| July 5th, 2023 | 27 Comments

Bucharest, Romania.

Imagine a city that tells a story without saying a word, a city that lets its structures narrate a history fraught with ambition, upheaval, violent oppression, and reclamation.

Imagine a city standing ponderously on a somewhat dusty crossroads of the past, the present, and the near future.

Do so, and you will be imagining Bucharest.

To outsiders such as ourselves Bucharest is a city that tickles the imagination, that flirts with its visitors by offering an enticing prospect all curious travelers savor. The prospect of exploring an urban landscape filled with captivating texture and contrast. The prospect of turning a corner on a random street and stepping right into the past.

Underneath every crumbling facade, behind every chained and bolted door, in every narrow alley, in every hidden garden, on any boulevard the architecture in Bucharest waits to tell a new tale, a story steeped in history.

urban decay and architecture in Bucharest

On one narrow street an urban wanderer might find classic 19th-century architecture crumbling with the weight of age and ivy, reclaimed by the verdant embrace of mother nature.

On the next street stand Art Deco masterworks, side by side with French Renaissance extravagance, surrounded by oppressive communist concrete, nestled between modern sprouts of glass and steel.

A riotous amalgamation, made all the more fascinating by its seemingly chaotic nature.

Calling the architecture of Bucharest eclectic or even schizophrenic, however, does not do this fascinating city the justice it deserves.

Urban Decay, Bucharest, Romania

A (Very) Brief History Lesson

Bucharest was named the capital of Romania in 1862 and within the next fifty or so years was given the nickname “Little Paris” for its abundance of Parisian architecture.  Many upper-class Romanians sent their children to study in Paris, and those students brought back with them a love for French architecture.

In the late 1920s, inspired by the creativity of architect, painter, and native son Marcel Janco (among others), Bucharest took to building with a fervor and passion, placing itself on the forefront of the modernist architectural movement.

things to do in bucharest romania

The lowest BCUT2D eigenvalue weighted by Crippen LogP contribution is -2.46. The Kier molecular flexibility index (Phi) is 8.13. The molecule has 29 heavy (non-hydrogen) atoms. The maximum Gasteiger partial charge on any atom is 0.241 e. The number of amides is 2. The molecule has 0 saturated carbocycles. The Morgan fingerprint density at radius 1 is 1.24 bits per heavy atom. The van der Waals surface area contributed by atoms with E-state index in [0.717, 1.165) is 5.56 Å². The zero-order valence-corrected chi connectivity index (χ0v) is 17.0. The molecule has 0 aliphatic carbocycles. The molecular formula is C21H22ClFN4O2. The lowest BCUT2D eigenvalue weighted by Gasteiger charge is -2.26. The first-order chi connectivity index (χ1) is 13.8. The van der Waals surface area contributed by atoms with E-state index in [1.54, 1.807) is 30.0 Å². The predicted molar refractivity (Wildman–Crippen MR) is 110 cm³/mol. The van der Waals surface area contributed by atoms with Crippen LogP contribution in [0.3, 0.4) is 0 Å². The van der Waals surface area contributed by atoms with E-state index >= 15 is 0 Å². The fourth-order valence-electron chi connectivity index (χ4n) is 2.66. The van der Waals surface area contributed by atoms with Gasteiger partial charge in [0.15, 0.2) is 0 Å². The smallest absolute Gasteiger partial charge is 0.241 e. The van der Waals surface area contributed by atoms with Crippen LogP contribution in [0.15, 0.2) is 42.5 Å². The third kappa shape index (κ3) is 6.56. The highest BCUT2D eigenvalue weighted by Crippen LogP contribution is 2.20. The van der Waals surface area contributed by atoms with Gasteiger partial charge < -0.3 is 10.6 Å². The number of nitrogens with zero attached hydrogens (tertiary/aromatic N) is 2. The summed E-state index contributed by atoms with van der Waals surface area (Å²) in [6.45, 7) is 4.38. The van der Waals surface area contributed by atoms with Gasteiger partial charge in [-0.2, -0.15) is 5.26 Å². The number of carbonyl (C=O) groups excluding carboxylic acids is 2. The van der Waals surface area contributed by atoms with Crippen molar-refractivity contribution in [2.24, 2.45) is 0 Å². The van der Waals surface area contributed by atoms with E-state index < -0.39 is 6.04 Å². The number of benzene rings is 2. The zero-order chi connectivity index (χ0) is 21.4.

Sadly, starting in 1965 Communist dictator and all-around scumbag Nicolae Ceausescu destroyed large swaths of existing structures around the city to make room for government buildings, including the ridiculously massive Palace of the Parliament.

Bucharest’s center was particularly affected, and by the time he was done the dictator had razed and demolished countless architectural masterpieces. Most of what remained of Bucharest’s medieval architecture was torn down; thus only a few examples are left standing in the city currently.

Much of what Ceausescu did not destroy he attempted to hide, either by constructing new facades or simply by surrounding existing buildings with grey, drab, semi-functional structures that were meant to be utilitarian, but which also served to instill conformity and suppress the imagination.

Ceausescu took the term “Iron curtain” to heart, and quite literally built up a “Concrete Curtain” of his own.


These were not the worst of Ceausescu’s crimes, of course. He was arguably the bloodiest and most heavy-handed dictator of the Soviet Bloc. His secret police, the Securitate, tortured, imprisoned,and killed tens of thousands of people around the country.

A despicable man with an equally horrible wife, Ceausescu’s actions reshaped not only the psyche of the Romanian people trapped in his oppressive regime, but also the fundamental aesthetics of Bucharest.

Natural disasters have played their role in the destruction of historic architecture as well. Over the last century Bucharest has been traumatized by three earthquakes, the worst of which occurred in 1977. Measuring 7.3 on the Richter Scale, the monstrous seismic shockwave killed over fifteen hundred people in the city, and devastated hundreds of buildings, including over thirty large communist residential “blocks”.

The ruling party took advantage of the damage to pull down even more classic architecture, replacing it, yet again, with drab utilitarian eyesores.

In the twenty six years since the sudden and bloody fall of communism in Romania (many buildings near the center of the city are pock-marked with bullet holes left over from the Revolution), Bucharest has been undergoing a steady process of modernization. Some buildings from the communist era have been given face-lifts, while others have been gutted and modified for new purposes.

Along with the rise of capitalism in the country so too have modern steel and glass office buildings sprouted, higher into the skyline than had typically been built in the city before.

This mix of the present and the past might be best encapsulated by the Headquarters of the Union of Romanian Architects, a fascinating structure that combines smooth glass and sharp angles with a pre-existing classic facade. By merging old with new the Headquarters captures a key component of Bucharest’s charm.